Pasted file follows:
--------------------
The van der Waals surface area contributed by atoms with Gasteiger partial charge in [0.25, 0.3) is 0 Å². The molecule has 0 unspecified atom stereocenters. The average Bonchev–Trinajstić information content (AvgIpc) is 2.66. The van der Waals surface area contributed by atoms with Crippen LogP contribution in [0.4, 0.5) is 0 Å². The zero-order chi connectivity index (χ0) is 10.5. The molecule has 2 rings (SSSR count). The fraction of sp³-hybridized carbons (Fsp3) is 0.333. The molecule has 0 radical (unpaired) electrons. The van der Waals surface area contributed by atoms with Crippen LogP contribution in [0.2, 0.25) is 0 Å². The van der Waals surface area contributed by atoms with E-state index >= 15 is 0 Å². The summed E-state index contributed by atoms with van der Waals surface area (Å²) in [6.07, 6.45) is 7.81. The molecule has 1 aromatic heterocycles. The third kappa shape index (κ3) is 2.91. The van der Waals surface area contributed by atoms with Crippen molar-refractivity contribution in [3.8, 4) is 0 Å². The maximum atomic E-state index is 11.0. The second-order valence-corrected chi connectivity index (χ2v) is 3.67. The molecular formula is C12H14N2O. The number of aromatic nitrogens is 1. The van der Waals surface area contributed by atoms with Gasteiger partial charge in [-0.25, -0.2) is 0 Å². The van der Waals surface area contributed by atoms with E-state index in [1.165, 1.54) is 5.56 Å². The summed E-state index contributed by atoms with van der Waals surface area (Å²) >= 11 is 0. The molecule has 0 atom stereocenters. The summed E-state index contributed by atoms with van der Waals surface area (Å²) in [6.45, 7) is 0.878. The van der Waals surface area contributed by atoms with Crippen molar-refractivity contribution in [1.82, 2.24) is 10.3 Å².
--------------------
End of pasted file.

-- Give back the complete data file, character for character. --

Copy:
The van der Waals surface area contributed by atoms with Gasteiger partial charge in [0.25, 0.3) is 0 Å². The molecule has 0 unspecified atom stereocenters. The average Bonchev–Trinajstić information content (AvgIpc) is 2.66. The van der Waals surface area contributed by atoms with Crippen LogP contribution in [0.4, 0.5) is 0 Å². The zero-order chi connectivity index (χ0) is 10.5. The molecule has 2 rings (SSSR count). The fraction of sp³-hybridized carbons (Fsp3) is 0.333. The molecule has 0 radical (unpaired) electrons. The van der Waals surface area contributed by atoms with Crippen LogP contribution in [0.2, 0.25) is 0 Å². The van der Waals surface area contributed by atoms with E-state index >= 15 is 0 Å². The summed E-state index contributed by atoms with van der Waals surface area (Å²) in [6.07, 6.45) is 7.81. The molecule has 1 aromatic heterocycles. The third kappa shape index (κ3) is 2.91. The van der Waals surface area contributed by atoms with Crippen molar-refractivity contribution in [3.8, 4) is 0 Å². The maximum atomic E-state index is 11.0. The second-order valence-corrected chi connectivity index (χ2v) is 3.67. The molecular formula is C12H14N2O. The number of aromatic nitrogens is 1. The van der Waals surface area contributed by atoms with Gasteiger partial charge in [-0.25, -0.2) is 0 Å². The van der Waals surface area contributed by atoms with E-state index in [1.165, 1.54) is 5.56 Å². The summed E-state index contributed by atoms with van der Waals surface area (Å²) >= 11 is 0. The molecule has 0 atom stereocenters. The summed E-state index contributed by atoms with van der Waals surface area (Å²) in [6.45, 7) is 0.878. The van der Waals surface area contributed by atoms with Crippen molar-refractivity contribution in [1.82, 2.24) is 10.3 Å².